As the flags wave in Tharir square, we don’t know what will happen. And without this toxic group in my life, I’m not sure what will come next.

But the sight of Christians protecting Muslims gives me hope that Egypt won’t be overrun by the islamists as everyone is saying. Rather, unlike Iran or Iraq, Egypt will rise out of this revolution strengthened and renewed for the first time in three decades. This may sound idealistic, and no one is saying it won’t be messy. If you haven’t already seen the images of protesters with blood soaked handkerchiefs, then you don’t know the lengths people are willing to go to have their say.

The people of Tunisia and Egypt and have inspired me and even youth all over the Middle East region.

We can all create a life that we want, rather than the script the West (read: those who thought they were in charge of us) write. We don’t have to be puppets of anyone. It won’t be easy. In fact, it will be the hardest thing we’ve done.

But we know what life under dictatorships is like. The promise of freedom is too compelling to turn away any longer. Live the best life you can. After all, you know what the other option is like.

In what areas do you need to have a personal revolution? And from what parts of current or past history can you garner strength?

2009: The Year with No New Clothes

We’re down to the last two weeks of the year that was 2009. This time last year I was convicted of the amount of clothing bursting open the doors of my closets and also my penchant for idle shopping. These two factors were heightened by life in Qatar where consumerism takes on new heights because much of the population is very affluent and rest are borrowing money ala middle class America to keep up appearances.

I gave up shopping in 2009 as a way to bring this impulse under control and you’ve been kind enough to read along with my (mis)adventures. At times I did better than others but in most instances I was confronted by the truth that set me out on this quest: there were many lovely things in my closet I wasn’t wearing through no fault of theirs. I simply couldn’t see many things because they were so crammed onto hangers or in drawers.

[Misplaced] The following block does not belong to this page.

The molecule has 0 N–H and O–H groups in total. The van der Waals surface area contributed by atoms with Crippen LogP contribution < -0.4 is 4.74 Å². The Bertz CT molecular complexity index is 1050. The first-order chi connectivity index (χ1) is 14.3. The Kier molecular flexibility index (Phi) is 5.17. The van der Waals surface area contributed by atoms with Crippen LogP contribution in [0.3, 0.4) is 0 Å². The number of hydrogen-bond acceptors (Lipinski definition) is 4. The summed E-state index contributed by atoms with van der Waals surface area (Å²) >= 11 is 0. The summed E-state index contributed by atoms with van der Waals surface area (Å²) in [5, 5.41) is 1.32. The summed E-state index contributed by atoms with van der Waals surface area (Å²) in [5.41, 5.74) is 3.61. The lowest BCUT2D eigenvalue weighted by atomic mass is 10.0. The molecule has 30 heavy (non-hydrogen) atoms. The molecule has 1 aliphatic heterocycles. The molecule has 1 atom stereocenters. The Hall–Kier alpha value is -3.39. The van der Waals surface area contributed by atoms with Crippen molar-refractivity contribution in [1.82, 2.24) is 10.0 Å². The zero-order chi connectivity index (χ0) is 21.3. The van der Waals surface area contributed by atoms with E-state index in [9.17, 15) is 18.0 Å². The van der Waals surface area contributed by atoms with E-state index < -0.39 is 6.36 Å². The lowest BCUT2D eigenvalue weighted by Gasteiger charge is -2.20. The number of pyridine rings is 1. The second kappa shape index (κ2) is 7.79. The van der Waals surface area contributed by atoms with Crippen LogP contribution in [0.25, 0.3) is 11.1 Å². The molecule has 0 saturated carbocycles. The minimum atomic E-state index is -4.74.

Two unexpected things happened from this self-imposed diet: I was much more careful with the items I chose when it was my birthday, anniversary, or other gift giving opportunity. I would identify the one thing I really wanted and when it was given to me, I treasured it like the new possession it was. The second was more inexplicable: trimming back on clothes raised an awareness of the multiples I had of other items such as the twelve bottles of perfume on my dresser that I determinedly worked my way through. I suddenly wanted to use up things to the best of my ability and it also made it much easier to let them go: whether a bottle of mousse or sandwich I couldn’t finish, I realized the value of stopping when you’ve had enough of something. And you’re that much less likely to order with your eyes rather than your appetite if you see how much is leftover on your plate.

The other slightly wonderful aftereffect is that slight tinge of guilt when I wander the racks this holiday season. More often than not, I’m saying no, rather than yes, to most items. The sales tags which used to scream to me $15!! now clearly explain why a certain item was overpriced to begin with.

I set out in 2009 wanting to be content with the things I had and maybe by default, my life. I certainly developed an appreciation for the tried and true items like handbags or shoes.

The natural question is what is next in 2010. Giving up something is a good way of shaping a habit.

I’ve been contemplating the idea of giving up my time in 2010 to do something that was a central part of my weekly activities before I moved to Qatar: communal worship. The fact that services are on Friday morning – the equivalent of Saturday in the Middle East- made it a weekend in reverse. Private worship is something I never gave up and to this day do a devotional in the morning in bed. But you miss an important aspect of spirituality if you only pray by yourself. There is a missing element when you forsake gathering with other believers. The question is: am I missing it enough to make it a year long commitment?

Are you contemplating resolutions? Or ridiculing the January ‘lose weight’ promise? Tips for successful year long campaigns are welcome.